Unfortunately, female participants, with the exception of a numbered few, were unable to vigorously partake in the workshop, due to lack of knowledge and experience with the topic. Deciphering amongst key players involved in military activity, such as the NDMA, through a group exercise conducted by Mr Sufyan was popular amongst the males, however, the females could not provide their input actively.

As a result, the workshop can be declared as no less than successful in getting across its message. Discussing the necessary limitations established by the military, all the while providing the participants with several methods to overcome these challenges with minimal wastage of energy and resources was ensured. The workshop accomplished its goal of defining the red lines for the civil society, to achieve the desired results within those lines is now up to the participants.

Since 2009, the ongoing conflict in the Federally Administered Tribal Areas (FATA) and its adjoining regions has resulted in a mass displacement of its population to different districts of Khyber Pukhtunkhwa (KPK). More than thirty thousand families from these displaced communities have migrated to Kohat, a city located at around 70km from Peshawar. To support the displaced community in Kohat, Community World Service Asia (formerly CWS-P/A) in partnership with Dan Church Aid (DCA), is providing livelihood interventions to improve food security among selected migrants and host communities.

During consultative meetings with the affected population, lack of skills for income-generation and food production opportunities were identified as a prime concern among the conflict affected populace in Kohat. To reduce these vulnerabilities, Community World Service Asia provided skills training fifty men and fifty women from the target communities on tailoring, embroidery, welding and plumbing. Selection of training was made depending on each trainee’s requirement and choice. Supporting toolkits to continue practice of the learnt skills were also provided to the training participants.

Trainings to the fifty men were provided by implementing partners Sarhad Rural Support Program (SRSP) in Kohat. Dilawar Khan, Samiullah Khan and Shah Jee Khan are three of the selected participants of the trainings provided. The three of them shared how this intervention by Community World Service Asia has made an impact on their lives since their displacement.

At the time of selection, I thought that this training would be a waste of time but the trainer worked very hard with me and made me realize how helpful it was. I am very much thankful to Community World Service Asia and SRSP for conducting this training. Now I have a skill and can earn better for my family. Before I took this training I barely earned four to five thousand a month, in which it was very difficult to manage my household expenses. I am hopeful that I will get more work opportunities in my own village now and will be able to send my children to school and provide them with better education.”

Dilawar, 26 years old, is married has three children. He lives in a joint family with the total of 22 household members. Before displacement his family’s main livelihood was farming on their own native land. In Kohat, they have no source of income and live in a rented house.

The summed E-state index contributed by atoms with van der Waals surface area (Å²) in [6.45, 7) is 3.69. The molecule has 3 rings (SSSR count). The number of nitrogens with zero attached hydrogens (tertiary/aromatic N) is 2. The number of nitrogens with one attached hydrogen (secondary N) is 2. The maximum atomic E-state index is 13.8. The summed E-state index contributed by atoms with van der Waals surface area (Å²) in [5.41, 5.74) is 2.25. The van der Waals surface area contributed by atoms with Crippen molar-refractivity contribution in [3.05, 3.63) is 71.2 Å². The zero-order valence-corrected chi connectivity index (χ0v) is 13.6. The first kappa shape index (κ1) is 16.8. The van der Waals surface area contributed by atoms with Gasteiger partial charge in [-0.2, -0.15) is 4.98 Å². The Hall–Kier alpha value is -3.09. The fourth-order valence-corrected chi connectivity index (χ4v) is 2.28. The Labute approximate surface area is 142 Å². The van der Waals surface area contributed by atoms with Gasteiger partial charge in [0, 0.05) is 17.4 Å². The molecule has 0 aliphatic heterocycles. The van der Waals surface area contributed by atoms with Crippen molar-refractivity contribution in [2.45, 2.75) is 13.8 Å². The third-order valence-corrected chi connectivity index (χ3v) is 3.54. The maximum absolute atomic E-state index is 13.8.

Samiullah 1

I am very happy for being nominated for the plumbing skills training. I practically learnt how to use all the plumbing tools and completed the training in a good environment. Before participating in this training I had no skills to earn an income for my family and myself. Today I have a skill and it empowers me to earn a better livelihood and lead a comfortable life. When I went back home upon successful completion of the training course, I started practicing the skills learnt and started doing some repair work for my neighbors and relatives in the village which enabled me to earn sufficient money. I was also trying to get work outside the village and finally one of my relatives who is engaged with sanitary tools business in Peshawar called me and employed me at his shop. After a week, myself and three other training graduates secured a contract for completing the sanitary construction work at a newly constructed building in Peshawar at forty thousand rupees per month”.

Shah Jee Khan belong to the Bakezai Banda village in Kohat. He is 29 years of age, is married and has two children. He had no source of income when he migrated to Kohat.

Shah G 2

“Vocational trainings conducted by SRSP and Community World Service Asia equipped me with the skills I needed and paved the way to earn a respectable livelihood for me and my family. When I came after completing the training course, I was contacted by my trainer who informed me about scheduled test interviews of UAE based MBC company in Chota Lahore District Swabi for hiring. I appeared for test/interviews on the mention date and time and passed it with good marks. The company selected me for the post of a plumber. I was offered a two year valid visa with a monthly salary of AED.1000, excluding allowances for overtime, food and accommodation. I was told that I shall get visa confirmation within 20 days. Before taking this training I was unemployed and was very worried about my future as I had no professional skill and work experience. I am very much grateful to Community World Service Asia for providing me with a hope for a bright future”.